Customer’s Auto Insurer Must Defend Menards for Potential Employee Negligence
By Joe Forward, Legal Writer, State Bar of Wisconsin
Jan. 7, 2013 – An employee of Menard Inc. was considered a “permissive user” of a customer’s truck while loading lumber onto it with a fork lift, meaning the customer’s auto insurer must now defend and possibly indemnify Menard, a state appeals court has ruled.
Vicki Blasing was standing next to her truck in Menards’ lumber yard while a Menard employee maneuvered a forklift to load the truck with lumber she had purchased from the home improvement store. Several boards rolled off the forklift and injured Blasing’s foot.
Blasing has an auto insurance policy with American Family Insurance.
After Blasing sued Menard for negligence and violations of the state’s safe place statute, Menard argued that American Family must defend and possibly indemnify Menard for any liability it has related to Blasing’s injury, because its employee was “using” her truck.
Recently, in Blasing v. Menard Inc., 2012AP858 (Jan. 3, 2013), the District IV Wisconsin Court of Appeals agreed with Menard, concluding that state auto insurance law demands that result.
“If this is the result the legislature does not desire, it should amend the omnibus statute to prevent such results in the future,” wrote Judge Paul Lundsten for a three-judge panel, referring to Wis. Stat section 632. “For now, we are bound by the statute.”
Under Wis. Stat. section 632.32(3)(a), “[c]overage provided to the named insured applies in the same manner and under the same provisions to any person using any motor vehicle.” However, under section 632.32(5)(a), policies can limit coverage to use that is with permission of the named insured only. Blasing’s American Family policy limits coverage to “permissive users.”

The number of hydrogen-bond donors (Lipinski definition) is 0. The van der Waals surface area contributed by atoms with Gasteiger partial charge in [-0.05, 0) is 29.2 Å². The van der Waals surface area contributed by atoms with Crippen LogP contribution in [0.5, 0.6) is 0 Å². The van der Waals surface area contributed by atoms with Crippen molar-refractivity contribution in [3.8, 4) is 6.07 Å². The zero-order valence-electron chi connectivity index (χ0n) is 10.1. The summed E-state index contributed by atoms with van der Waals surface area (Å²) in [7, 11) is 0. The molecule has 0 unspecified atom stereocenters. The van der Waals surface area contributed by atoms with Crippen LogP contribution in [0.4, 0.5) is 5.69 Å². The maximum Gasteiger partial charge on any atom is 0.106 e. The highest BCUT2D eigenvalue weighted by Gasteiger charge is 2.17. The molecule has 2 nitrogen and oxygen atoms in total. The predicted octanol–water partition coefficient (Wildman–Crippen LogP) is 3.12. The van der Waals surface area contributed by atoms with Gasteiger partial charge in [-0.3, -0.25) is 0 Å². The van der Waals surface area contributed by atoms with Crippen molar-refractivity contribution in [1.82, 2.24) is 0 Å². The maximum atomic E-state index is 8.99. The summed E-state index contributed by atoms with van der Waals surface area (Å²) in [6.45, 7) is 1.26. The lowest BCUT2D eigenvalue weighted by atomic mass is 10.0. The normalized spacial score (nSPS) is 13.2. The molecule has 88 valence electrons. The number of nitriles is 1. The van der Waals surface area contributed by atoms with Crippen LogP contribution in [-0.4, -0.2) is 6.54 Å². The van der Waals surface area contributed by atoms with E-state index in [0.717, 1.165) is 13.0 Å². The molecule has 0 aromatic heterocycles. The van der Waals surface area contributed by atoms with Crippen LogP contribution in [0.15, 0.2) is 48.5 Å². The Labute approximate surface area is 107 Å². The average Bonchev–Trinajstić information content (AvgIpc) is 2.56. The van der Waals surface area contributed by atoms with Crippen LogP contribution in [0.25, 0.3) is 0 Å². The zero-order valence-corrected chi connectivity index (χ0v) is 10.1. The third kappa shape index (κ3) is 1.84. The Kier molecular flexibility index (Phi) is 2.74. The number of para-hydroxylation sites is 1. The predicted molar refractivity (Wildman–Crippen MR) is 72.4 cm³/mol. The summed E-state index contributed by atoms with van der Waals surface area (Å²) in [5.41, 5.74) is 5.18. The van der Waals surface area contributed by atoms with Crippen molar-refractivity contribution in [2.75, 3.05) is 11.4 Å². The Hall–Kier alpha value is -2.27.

“A number of courts have concluded that loading and unloading a vehicle constitutes ‘use,’” explained the panel, noting Menards’ employee had permission to load lumber onto it using a forklift and the parties agreed that “loading and unloading” constitutes “use” of a vehicle.
American Family argued that even if the employee is considered a “permissive user” under the statute, absurdity results, and statutes can’t be construed to work an absurd result. However, the appeals panel was not persuaded by American Family’s “absurdity” argument.
“The issue here involves providing coverage to a permissive vehicle user who is not a policyholder,” Judge Lundsten wrote. “The proposition that policyholders pay for insurance that is sometimes used to, in effect, assist a permissive user tortfeasor is nothing unusual.”
The panel likened the situation to one in which an insured person lends his or her car to an uninsured driver, now a permissive user, and the driver runs over the insured’s foot.
American Family also argued that, from Blasing’s point of view, requiring American Family to defend and possibly indemnify Menard, which has its own general commercial liability policy, could lead to raised insurance premiums for Blasing. Again, the panel was not convinced.
“[T]his is an odd absurdity argument because a raised premium would be an absurdity of American Family’s own making,” Judge Lundsten wrote in a footnote. “That is, American Family itself can avoid what it deems an absurd consequence by simply not raising Blasing’s premium.”
And contrary to American Family’s argument, the panel explained that a decision for Menard on the insurance question does not “open a door that has previously been thought closed.”
“This result may seem odd to some, but it does not rise to the level of being unreasonable or absurd,” wrote Judge Lundsten, noting the legislature can always amend the omnibus statute.